• In GitLab 13.5 and later, the values are primary: 800MB, worker: 1024MB.

  • The threshold for workers to be killed is set at 98% of the limit:

    0.98 * ( 800 + ( worker_processes * 1024MB ) )
  • In the log output above, 0.98 * ( 800 + ( 4 * 1024 ) ) returns the max: 4798.08 MB value.

Increasing the maximum to 1200, for example, would set a max: 5488 MB value.

Workers use additional memory on top of the shared memory. The amount of memory depends on a site's use of GitLab.

Change the worker timeout

The default Puma timeout is 60 seconds.

NOTE: The puma['worker_timeout'] setting does not set the maximum request duration.

To change the worker timeout to 600 seconds:

  1. Edit /etc/gitlab/gitlab.rb:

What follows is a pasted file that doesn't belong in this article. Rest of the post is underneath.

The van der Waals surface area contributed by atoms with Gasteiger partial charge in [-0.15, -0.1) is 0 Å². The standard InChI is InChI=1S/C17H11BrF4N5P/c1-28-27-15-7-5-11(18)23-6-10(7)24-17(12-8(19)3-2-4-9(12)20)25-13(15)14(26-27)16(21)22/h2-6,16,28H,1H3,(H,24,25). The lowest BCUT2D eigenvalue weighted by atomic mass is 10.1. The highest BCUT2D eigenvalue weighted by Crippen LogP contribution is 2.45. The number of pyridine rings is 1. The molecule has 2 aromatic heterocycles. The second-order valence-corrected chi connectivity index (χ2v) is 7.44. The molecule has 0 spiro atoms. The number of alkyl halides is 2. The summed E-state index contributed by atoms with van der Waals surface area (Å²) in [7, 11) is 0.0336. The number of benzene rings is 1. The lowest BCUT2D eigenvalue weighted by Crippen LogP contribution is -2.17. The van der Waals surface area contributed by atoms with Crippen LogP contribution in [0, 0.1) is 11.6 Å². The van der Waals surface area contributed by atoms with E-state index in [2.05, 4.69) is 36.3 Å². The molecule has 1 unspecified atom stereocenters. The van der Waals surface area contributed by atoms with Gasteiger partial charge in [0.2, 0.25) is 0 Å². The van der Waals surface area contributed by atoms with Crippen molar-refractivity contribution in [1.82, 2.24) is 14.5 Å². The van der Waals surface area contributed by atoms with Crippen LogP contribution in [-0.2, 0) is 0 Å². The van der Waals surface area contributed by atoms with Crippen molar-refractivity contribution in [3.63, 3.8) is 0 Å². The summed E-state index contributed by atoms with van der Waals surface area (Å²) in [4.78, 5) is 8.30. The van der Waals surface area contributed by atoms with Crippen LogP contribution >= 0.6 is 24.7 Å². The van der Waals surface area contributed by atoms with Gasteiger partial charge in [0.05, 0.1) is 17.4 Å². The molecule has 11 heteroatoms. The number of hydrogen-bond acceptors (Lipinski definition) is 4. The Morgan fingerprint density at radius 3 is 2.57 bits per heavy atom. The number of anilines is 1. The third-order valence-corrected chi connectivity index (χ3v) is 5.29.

gitlab_rails['env'] = {
  2. Reconfigure GitLab:

    sudo gitlab-ctl reconfigure

Disable Puma clustered mode in memory-constrained environments

WARNING: This is an experimental Alpha feature and subject to change without notice. The feature is not ready for production use. If you want to use this feature, we recommend testing with non-production data first. See the known issues for additional details.

In a memory-constrained environment with less than 4GB of RAM available, consider disabling Puma clustered mode.

Set the number of workers to 0 to reduce memory usage by hundreds of MB:

  1. Edit /etc/gitlab/gitlab.rb:

    puma['worker_processes'] = 0
  2. Reconfigure GitLab:

    sudo gitlab-ctl reconfigure

Unlike in a clustered mode, which is set up by default, only a single Puma process would serve the application. For details on Puma worker and thread settings, see the Puma requirements.

The downside of running Puma in this configuration is the reduced throughput, which can be considered a fair tradeoff in a memory-constrained environment.

Puma single mode known issues

When running Puma in single mode, some features are not supported: